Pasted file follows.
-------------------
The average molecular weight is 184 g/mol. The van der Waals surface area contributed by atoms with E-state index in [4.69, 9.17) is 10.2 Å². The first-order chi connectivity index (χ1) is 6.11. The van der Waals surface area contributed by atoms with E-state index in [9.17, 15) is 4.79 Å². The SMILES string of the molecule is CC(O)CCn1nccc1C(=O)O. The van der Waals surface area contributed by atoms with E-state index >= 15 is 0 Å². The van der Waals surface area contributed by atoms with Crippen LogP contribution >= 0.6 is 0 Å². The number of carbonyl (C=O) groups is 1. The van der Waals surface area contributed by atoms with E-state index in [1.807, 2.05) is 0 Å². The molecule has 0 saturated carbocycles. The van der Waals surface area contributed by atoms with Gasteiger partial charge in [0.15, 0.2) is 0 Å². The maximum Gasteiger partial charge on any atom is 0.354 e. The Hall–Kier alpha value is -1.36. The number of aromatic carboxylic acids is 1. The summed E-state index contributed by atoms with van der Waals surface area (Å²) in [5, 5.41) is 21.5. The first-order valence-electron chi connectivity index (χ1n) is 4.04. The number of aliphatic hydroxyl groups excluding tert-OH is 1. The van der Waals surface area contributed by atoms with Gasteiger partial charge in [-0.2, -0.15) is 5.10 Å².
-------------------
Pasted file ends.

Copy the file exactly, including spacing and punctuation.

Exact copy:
The average molecular weight is 184 g/mol. The van der Waals surface area contributed by atoms with E-state index in [4.69, 9.17) is 10.2 Å². The first-order chi connectivity index (χ1) is 6.11. The van der Waals surface area contributed by atoms with E-state index in [9.17, 15) is 4.79 Å². The SMILES string of the molecule is CC(O)CCn1nccc1C(=O)O. The van der Waals surface area contributed by atoms with E-state index >= 15 is 0 Å². The van der Waals surface area contributed by atoms with Crippen LogP contribution >= 0.6 is 0 Å². The number of carbonyl (C=O) groups is 1. The van der Waals surface area contributed by atoms with E-state index in [1.807, 2.05) is 0 Å². The molecule has 0 saturated carbocycles. The van der Waals surface area contributed by atoms with Gasteiger partial charge in [0.15, 0.2) is 0 Å². The maximum Gasteiger partial charge on any atom is 0.354 e. The Hall–Kier alpha value is -1.36. The number of aromatic carboxylic acids is 1. The summed E-state index contributed by atoms with van der Waals surface area (Å²) in [5, 5.41) is 21.5. The first-order valence-electron chi connectivity index (χ1n) is 4.04. The number of aliphatic hydroxyl groups excluding tert-OH is 1. The van der Waals surface area contributed by atoms with Gasteiger partial charge in [-0.2, -0.15) is 5.10 Å².